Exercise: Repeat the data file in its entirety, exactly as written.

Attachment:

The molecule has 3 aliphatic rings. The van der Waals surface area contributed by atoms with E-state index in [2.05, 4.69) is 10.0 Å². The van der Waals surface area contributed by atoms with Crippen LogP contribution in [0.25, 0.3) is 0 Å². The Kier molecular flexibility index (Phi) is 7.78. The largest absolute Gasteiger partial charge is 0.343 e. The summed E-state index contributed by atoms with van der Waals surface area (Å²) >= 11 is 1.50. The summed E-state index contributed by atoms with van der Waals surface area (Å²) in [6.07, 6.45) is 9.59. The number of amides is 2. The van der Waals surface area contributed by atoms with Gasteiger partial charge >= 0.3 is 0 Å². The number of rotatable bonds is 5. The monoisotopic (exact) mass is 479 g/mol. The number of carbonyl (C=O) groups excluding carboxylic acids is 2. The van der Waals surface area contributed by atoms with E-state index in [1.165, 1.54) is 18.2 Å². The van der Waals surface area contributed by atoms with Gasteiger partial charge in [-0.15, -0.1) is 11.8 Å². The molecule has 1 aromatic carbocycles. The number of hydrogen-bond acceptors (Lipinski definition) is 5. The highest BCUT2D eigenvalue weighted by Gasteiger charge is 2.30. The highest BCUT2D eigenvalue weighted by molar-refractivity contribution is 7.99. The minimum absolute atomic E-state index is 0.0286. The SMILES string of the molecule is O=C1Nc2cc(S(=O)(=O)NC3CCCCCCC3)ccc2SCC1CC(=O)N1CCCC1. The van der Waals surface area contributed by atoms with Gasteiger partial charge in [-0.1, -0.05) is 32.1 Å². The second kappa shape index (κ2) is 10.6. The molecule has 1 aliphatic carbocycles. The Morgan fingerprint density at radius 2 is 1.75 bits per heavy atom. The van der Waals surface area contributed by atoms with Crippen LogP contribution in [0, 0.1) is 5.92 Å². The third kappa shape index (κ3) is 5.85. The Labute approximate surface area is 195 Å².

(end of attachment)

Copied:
The molecule has 3 aliphatic rings. The van der Waals surface area contributed by atoms with E-state index in [2.05, 4.69) is 10.0 Å². The van der Waals surface area contributed by atoms with Crippen LogP contribution in [0.25, 0.3) is 0 Å². The Kier molecular flexibility index (Phi) is 7.78. The largest absolute Gasteiger partial charge is 0.343 e. The summed E-state index contributed by atoms with van der Waals surface area (Å²) >= 11 is 1.50. The summed E-state index contributed by atoms with van der Waals surface area (Å²) in [6.07, 6.45) is 9.59. The number of amides is 2. The van der Waals surface area contributed by atoms with Gasteiger partial charge >= 0.3 is 0 Å². The number of rotatable bonds is 5. The monoisotopic (exact) mass is 479 g/mol. The number of carbonyl (C=O) groups excluding carboxylic acids is 2. The van der Waals surface area contributed by atoms with E-state index in [1.165, 1.54) is 18.2 Å². The van der Waals surface area contributed by atoms with Gasteiger partial charge in [-0.15, -0.1) is 11.8 Å². The molecule has 1 aromatic carbocycles. The number of hydrogen-bond acceptors (Lipinski definition) is 5. The highest BCUT2D eigenvalue weighted by Gasteiger charge is 2.30. The highest BCUT2D eigenvalue weighted by molar-refractivity contribution is 7.99. The minimum absolute atomic E-state index is 0.0286. The SMILES string of the molecule is O=C1Nc2cc(S(=O)(=O)NC3CCCCCCC3)ccc2SCC1CC(=O)N1CCCC1. The van der Waals surface area contributed by atoms with Gasteiger partial charge in [-0.1, -0.05) is 32.1 Å². The second kappa shape index (κ2) is 10.6. The molecule has 1 aliphatic carbocycles. The Morgan fingerprint density at radius 2 is 1.75 bits per heavy atom. The van der Waals surface area contributed by atoms with Crippen LogP contribution in [0, 0.1) is 5.92 Å². The third kappa shape index (κ3) is 5.85. The Labute approximate surface area is 195 Å².